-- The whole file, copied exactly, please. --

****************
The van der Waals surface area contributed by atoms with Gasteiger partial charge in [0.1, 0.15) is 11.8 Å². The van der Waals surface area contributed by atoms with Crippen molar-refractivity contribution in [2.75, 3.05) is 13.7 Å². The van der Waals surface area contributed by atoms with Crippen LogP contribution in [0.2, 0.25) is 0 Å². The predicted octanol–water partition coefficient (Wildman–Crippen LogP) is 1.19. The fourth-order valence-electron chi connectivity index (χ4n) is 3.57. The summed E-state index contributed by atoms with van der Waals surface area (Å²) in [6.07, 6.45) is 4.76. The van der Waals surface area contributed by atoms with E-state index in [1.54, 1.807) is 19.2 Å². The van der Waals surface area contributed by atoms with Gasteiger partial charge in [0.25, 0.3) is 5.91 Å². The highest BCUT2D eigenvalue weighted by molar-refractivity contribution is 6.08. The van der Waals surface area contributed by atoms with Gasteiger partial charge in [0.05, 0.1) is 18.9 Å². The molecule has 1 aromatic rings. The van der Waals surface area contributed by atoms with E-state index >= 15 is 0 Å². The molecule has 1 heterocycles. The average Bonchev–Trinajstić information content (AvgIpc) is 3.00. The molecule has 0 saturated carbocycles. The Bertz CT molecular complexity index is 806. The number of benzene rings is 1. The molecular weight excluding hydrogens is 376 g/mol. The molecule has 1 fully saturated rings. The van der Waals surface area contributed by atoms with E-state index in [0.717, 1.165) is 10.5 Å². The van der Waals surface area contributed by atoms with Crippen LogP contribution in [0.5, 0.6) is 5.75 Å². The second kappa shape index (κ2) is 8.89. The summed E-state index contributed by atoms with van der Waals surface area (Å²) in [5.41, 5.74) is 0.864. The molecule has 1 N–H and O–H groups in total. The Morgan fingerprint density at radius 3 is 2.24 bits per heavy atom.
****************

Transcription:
The van der Waals surface area contributed by atoms with Gasteiger partial charge in [0.1, 0.15) is 11.8 Å². The van der Waals surface area contributed by atoms with Crippen molar-refractivity contribution in [2.75, 3.05) is 13.7 Å². The van der Waals surface area contributed by atoms with Crippen LogP contribution in [0.2, 0.25) is 0 Å². The predicted octanol–water partition coefficient (Wildman–Crippen LogP) is 1.19. The fourth-order valence-electron chi connectivity index (χ4n) is 3.57. The summed E-state index contributed by atoms with van der Waals surface area (Å²) in [6.07, 6.45) is 4.76. The van der Waals surface area contributed by atoms with E-state index in [1.54, 1.807) is 19.2 Å². The van der Waals surface area contributed by atoms with Gasteiger partial charge in [0.25, 0.3) is 5.91 Å². The highest BCUT2D eigenvalue weighted by molar-refractivity contribution is 6.08. The van der Waals surface area contributed by atoms with Gasteiger partial charge in [0.05, 0.1) is 18.9 Å². The molecule has 1 aromatic rings. The van der Waals surface area contributed by atoms with E-state index >= 15 is 0 Å². The molecule has 1 heterocycles. The average Bonchev–Trinajstić information content (AvgIpc) is 3.00. The molecule has 0 saturated carbocycles. The Bertz CT molecular complexity index is 806. The number of benzene rings is 1. The molecular weight excluding hydrogens is 376 g/mol. The molecule has 1 fully saturated rings. The van der Waals surface area contributed by atoms with E-state index in [0.717, 1.165) is 10.5 Å². The van der Waals surface area contributed by atoms with Crippen LogP contribution in [0.5, 0.6) is 5.75 Å². The second kappa shape index (κ2) is 8.89. The summed E-state index contributed by atoms with van der Waals surface area (Å²) in [5.41, 5.74) is 0.864. The molecule has 1 N–H and O–H groups in total. The Morgan fingerprint density at radius 3 is 2.24 bits per heavy atom.